Cross-Sectional Echocardiographic Assessment of Severity of Aortic Stenosis in Children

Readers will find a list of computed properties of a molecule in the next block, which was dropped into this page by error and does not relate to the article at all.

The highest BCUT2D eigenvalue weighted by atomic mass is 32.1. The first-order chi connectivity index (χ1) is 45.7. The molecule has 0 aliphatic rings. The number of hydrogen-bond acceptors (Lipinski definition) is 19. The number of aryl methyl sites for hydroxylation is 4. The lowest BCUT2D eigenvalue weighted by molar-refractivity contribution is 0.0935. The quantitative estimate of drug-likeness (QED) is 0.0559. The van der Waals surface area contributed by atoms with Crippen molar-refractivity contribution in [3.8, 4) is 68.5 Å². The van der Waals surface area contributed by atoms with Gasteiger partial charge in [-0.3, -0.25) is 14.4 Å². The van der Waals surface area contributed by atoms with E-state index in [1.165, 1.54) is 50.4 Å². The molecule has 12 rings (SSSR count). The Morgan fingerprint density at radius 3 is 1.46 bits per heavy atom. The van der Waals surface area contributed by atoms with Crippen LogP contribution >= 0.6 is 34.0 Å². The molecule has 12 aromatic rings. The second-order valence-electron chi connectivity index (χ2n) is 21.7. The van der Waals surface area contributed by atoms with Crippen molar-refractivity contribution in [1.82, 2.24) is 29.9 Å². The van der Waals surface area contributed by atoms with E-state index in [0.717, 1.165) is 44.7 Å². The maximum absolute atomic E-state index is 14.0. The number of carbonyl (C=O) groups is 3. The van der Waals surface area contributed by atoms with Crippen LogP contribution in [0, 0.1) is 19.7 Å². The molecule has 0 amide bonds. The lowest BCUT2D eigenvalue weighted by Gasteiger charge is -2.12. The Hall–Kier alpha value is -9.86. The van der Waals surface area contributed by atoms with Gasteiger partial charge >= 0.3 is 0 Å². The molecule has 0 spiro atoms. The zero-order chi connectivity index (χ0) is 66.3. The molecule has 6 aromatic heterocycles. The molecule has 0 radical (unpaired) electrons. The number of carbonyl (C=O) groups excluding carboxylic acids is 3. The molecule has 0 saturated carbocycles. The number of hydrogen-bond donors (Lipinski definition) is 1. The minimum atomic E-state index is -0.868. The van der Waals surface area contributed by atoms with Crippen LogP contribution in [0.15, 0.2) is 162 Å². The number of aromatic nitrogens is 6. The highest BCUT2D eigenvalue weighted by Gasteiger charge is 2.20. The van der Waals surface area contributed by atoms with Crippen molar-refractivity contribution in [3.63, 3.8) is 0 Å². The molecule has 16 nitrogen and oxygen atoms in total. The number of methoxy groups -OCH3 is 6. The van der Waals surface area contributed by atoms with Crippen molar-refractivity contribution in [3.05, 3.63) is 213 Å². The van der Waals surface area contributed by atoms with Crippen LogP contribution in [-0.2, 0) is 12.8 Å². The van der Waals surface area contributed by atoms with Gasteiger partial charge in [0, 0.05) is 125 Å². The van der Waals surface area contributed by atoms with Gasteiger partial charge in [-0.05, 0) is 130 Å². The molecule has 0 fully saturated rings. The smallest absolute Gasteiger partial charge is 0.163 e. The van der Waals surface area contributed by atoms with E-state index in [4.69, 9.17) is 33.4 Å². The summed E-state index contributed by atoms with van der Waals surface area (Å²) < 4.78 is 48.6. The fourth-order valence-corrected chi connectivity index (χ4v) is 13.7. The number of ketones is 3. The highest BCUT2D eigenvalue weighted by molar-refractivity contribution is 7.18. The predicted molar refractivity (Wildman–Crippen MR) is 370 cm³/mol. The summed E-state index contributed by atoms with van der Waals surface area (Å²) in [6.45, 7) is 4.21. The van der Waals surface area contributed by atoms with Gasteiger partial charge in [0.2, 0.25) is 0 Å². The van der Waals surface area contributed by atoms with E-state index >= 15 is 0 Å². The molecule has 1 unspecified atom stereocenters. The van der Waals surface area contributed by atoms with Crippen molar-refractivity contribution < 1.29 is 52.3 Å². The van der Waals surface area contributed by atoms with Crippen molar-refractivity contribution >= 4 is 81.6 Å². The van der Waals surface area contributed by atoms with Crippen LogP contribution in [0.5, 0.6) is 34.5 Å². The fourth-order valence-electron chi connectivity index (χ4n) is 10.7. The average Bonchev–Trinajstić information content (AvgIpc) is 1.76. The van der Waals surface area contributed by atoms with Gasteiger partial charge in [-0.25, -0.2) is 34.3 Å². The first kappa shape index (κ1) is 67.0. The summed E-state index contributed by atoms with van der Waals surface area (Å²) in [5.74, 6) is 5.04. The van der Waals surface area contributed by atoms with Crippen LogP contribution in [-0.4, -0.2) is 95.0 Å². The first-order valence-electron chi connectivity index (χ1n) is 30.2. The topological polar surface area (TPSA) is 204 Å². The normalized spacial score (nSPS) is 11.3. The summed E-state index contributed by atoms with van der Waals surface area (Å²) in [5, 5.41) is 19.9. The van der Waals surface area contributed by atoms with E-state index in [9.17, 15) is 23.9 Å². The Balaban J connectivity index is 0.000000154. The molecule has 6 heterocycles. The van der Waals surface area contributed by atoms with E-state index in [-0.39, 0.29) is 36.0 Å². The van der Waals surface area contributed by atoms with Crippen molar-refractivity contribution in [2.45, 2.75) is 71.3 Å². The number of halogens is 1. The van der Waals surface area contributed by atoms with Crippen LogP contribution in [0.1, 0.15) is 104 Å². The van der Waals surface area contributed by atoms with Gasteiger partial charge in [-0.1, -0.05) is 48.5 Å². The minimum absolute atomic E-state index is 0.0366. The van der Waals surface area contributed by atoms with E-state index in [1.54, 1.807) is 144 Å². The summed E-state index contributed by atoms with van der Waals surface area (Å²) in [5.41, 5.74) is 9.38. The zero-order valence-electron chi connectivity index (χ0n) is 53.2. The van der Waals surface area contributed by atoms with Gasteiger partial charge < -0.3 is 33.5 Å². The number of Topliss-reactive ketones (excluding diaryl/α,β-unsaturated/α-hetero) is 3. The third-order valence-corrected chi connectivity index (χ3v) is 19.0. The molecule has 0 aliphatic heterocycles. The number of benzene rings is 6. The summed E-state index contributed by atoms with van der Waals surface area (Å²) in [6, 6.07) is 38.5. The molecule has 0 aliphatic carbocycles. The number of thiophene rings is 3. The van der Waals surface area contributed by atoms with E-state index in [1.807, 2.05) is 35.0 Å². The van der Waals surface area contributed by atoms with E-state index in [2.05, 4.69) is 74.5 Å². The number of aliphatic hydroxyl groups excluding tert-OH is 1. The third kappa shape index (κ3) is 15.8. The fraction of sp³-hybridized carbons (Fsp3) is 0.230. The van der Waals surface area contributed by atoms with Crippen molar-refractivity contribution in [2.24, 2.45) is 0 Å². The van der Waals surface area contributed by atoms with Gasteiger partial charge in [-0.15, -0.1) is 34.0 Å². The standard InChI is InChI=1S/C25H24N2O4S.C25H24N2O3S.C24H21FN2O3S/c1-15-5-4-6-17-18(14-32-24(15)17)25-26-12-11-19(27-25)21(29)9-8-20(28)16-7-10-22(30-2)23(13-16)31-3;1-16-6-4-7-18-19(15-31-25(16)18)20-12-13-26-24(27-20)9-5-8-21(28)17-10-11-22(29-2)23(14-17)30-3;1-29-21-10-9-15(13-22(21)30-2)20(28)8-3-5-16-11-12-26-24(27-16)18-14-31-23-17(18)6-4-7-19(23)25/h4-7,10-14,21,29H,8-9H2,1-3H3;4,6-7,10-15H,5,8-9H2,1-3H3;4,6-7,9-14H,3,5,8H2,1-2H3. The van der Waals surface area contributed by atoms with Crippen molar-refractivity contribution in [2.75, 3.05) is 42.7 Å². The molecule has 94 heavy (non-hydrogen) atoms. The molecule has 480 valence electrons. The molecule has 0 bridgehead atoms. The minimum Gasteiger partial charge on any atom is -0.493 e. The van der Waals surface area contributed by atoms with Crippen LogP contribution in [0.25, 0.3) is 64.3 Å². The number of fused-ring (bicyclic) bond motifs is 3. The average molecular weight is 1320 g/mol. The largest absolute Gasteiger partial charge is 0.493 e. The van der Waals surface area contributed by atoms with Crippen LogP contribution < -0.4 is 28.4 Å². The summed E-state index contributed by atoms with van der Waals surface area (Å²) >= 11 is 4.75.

In a recent report we described the relationship of the maximum aortic cusp separation determined during long axis cross-sectional scanning of the aortic valve to the severity of aortic stenosis in adults. In order to utilize this measurement in children some correction for body size is obviously necessary. Because aortic size increases relative to body surface area as patient size decreases, routine correction of aortic valve orifice diameter for body surface area is misleading. We therefore elected to relate maximum aortic cusp separation (MACS) as an expression of aortic orifice size to the diameter of the aortic root (AO) at the valvular level. Thus the estimated aortic valve orifice diameter is expressed as a percentage of the aortic diameter. In this study MACS was determined in 14 children, ages 4 to 14 years, with valvular aortic stenosis and in 22 normal subjects. In normal subjects the aortic leaflets open freely with ventricular contraction and assume a position parallel and in close apposition to the walls of the aorta. In normals the maximum aortic cusp separation therefore should approach the aortic diameter. In the 22 normal subjects the MACS averaged 73% of the aortic diameter (range 63 to 92%). The data for the 14 children with aortic stenosis is listed in table I.